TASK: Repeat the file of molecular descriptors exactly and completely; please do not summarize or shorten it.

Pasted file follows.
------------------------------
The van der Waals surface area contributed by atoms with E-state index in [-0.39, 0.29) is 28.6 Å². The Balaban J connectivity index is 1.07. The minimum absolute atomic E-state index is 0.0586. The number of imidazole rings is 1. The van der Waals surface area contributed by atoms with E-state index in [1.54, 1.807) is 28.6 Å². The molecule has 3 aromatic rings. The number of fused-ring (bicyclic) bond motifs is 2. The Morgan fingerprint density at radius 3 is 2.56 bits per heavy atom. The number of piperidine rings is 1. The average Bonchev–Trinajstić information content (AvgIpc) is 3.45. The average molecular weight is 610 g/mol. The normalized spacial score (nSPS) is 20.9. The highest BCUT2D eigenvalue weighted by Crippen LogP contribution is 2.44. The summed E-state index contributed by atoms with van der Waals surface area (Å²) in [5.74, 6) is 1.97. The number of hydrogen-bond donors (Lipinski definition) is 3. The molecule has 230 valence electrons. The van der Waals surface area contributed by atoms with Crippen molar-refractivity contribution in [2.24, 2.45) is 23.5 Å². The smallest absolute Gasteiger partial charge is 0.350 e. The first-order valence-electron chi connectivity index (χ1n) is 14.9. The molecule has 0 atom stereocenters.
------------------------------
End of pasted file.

The van der Waals surface area contributed by atoms with E-state index in [-0.39, 0.29) is 28.6 Å². The Balaban J connectivity index is 1.07. The minimum absolute atomic E-state index is 0.0586. The number of imidazole rings is 1. The van der Waals surface area contributed by atoms with E-state index in [1.54, 1.807) is 28.6 Å². The molecule has 3 aromatic rings. The number of fused-ring (bicyclic) bond motifs is 2. The Morgan fingerprint density at radius 3 is 2.56 bits per heavy atom. The number of piperidine rings is 1. The average Bonchev–Trinajstić information content (AvgIpc) is 3.45. The average molecular weight is 610 g/mol. The normalized spacial score (nSPS) is 20.9. The highest BCUT2D eigenvalue weighted by Crippen LogP contribution is 2.44. The summed E-state index contributed by atoms with van der Waals surface area (Å²) in [5.74, 6) is 1.97. The number of hydrogen-bond donors (Lipinski definition) is 3. The molecule has 230 valence electrons. The van der Waals surface area contributed by atoms with Crippen molar-refractivity contribution in [2.24, 2.45) is 23.5 Å². The smallest absolute Gasteiger partial charge is 0.350 e. The first-order valence-electron chi connectivity index (χ1n) is 14.9. The molecule has 0 atom stereocenters.